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Can Goldart Sub For Ball Clays Or Kaolin In Glazes?


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#1 enbarro

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Posted 15 February 2014 - 11:25 PM

Hi, some years ago I got 5# of gold art because I was intending to fire cone 6 (Zakin's electric kiln book recipes). That is yet to happen.

 

Can I used it instead of ball clay or kaolin in lowfire glazes?

 

I know how to use a calc program...  but I read that is has higher levels od sulphur. Is there any other thing I should keep in mind before I try it?

 

 



#2 neilestrick

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Posted 16 February 2014 - 08:16 AM

I wouldn't do it. Goldart is a stoneware clay. The particle size may not be consistently small enough, it does have more sulphur than most clays, the iron content is higher than kaolin so it will darken you glazes a bit, and it matures at a lower temp.
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#3 Marcia Selsor

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Posted 16 February 2014 - 08:28 AM

I agree with Neil about the high sulphur content in Goldart. I did have a simple glaze using part gold art and dolomite and something else for ^10 reduction. Haven't used it in decades.

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#4 TJR

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Posted 16 February 2014 - 12:04 PM

I've got a bucket of Goldart sitting in my studio. Haven't used it in decades. We used to have a white slip for cone 10;

Schiller White Slip

EPK         33

Ball Clay  33

Goldart    33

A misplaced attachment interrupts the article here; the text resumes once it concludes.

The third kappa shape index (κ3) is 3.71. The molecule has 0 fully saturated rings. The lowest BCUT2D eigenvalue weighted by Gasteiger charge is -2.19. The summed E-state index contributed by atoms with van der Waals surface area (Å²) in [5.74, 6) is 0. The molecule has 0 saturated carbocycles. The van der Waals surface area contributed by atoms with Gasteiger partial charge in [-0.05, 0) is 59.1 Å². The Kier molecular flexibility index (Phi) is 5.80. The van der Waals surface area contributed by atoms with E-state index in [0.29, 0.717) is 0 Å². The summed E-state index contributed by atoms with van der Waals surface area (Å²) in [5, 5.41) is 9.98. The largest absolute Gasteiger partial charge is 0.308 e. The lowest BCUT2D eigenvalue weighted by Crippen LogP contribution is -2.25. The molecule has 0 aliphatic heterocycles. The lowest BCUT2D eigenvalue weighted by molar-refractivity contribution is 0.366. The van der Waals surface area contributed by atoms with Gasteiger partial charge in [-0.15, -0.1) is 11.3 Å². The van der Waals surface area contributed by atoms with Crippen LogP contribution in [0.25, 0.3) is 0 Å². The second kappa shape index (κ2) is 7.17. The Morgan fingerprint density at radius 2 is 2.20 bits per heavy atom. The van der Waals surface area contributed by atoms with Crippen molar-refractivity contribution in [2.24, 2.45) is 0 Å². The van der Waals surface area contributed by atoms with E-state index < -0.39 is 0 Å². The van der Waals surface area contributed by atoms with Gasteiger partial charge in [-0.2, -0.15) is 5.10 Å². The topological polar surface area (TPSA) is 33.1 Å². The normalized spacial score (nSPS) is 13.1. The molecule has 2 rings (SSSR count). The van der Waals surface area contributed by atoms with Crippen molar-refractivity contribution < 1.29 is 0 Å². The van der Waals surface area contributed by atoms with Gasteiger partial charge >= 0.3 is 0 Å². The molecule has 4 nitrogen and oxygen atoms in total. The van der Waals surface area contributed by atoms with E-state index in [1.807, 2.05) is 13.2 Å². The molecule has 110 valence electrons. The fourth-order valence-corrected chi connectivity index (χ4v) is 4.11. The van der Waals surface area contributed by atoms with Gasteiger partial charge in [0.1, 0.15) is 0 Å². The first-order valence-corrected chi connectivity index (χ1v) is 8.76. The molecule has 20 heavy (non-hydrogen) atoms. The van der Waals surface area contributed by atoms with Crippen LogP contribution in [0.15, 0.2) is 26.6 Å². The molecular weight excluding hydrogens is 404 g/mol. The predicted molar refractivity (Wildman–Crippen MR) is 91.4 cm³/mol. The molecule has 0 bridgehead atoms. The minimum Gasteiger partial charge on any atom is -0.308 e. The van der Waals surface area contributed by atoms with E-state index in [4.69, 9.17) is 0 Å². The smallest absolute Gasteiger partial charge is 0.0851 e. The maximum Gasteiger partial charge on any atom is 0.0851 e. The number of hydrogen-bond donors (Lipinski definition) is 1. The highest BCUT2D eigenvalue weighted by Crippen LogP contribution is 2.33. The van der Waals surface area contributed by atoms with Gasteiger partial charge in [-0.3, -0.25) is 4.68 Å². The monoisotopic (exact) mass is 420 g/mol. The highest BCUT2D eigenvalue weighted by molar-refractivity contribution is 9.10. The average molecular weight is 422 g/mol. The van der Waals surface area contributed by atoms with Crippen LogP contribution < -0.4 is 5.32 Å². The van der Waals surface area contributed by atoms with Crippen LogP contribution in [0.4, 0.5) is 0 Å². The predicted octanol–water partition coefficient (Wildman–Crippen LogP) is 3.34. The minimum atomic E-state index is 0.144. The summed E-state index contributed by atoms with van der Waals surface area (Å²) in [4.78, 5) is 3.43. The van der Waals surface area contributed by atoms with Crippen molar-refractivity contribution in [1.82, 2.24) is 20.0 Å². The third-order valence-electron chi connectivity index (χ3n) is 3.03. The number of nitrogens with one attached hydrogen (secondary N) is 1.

I don't use white slip any more, I just use a white clay body.

I also have heard that you could make a Cone 6 clay body with 50 Goldart and 50 Redart. Never tried it though, so test,test,test.

I want to try Marcia's ash glaze recipe for cone 10-50 Goldart, 50 Ash,

But I already have a good ash glaze.So there the bucket of Goldart sits, unused, and unloved.

TJR.



#5 Colby Charpentier

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Posted 16 February 2014 - 11:38 PM

If you have a glaze calc program, it'll be comparing the UMF of each material to determine what specifically the gold art is providing to the mix. A simple 1 to 1 substitution would end up likely leaving you with an improperly formed glass that will deteriorate over time (and be unsafe especially with more "active" colorants), assuming it manages to function aesthetically. The best solution would be to try a slip or ash glaze or shino, where the glaze science is imbalanced anyway. These tend to be most effective in atmospheric firings, where you're providing additional fluxes to melt out the abundant glass former. Another consideration is making small batches of clay bodies like TJR mentioned. In this case, I would try colored clay bodies (because that's what exites me, and that's what I'm currently working on). The caution as far as clay bodies go is that you'd want to make sure you have a good maturity temperature and good working qualities. the glaze calc program can help you with most of that, and the rest is going to be using good binders like a bentonite or otherwise.

 

Good Luck!



#6 enbarro

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Posted 18 February 2014 - 10:08 PM

Thanks. I'm going to leave it for experimental textured glazes...






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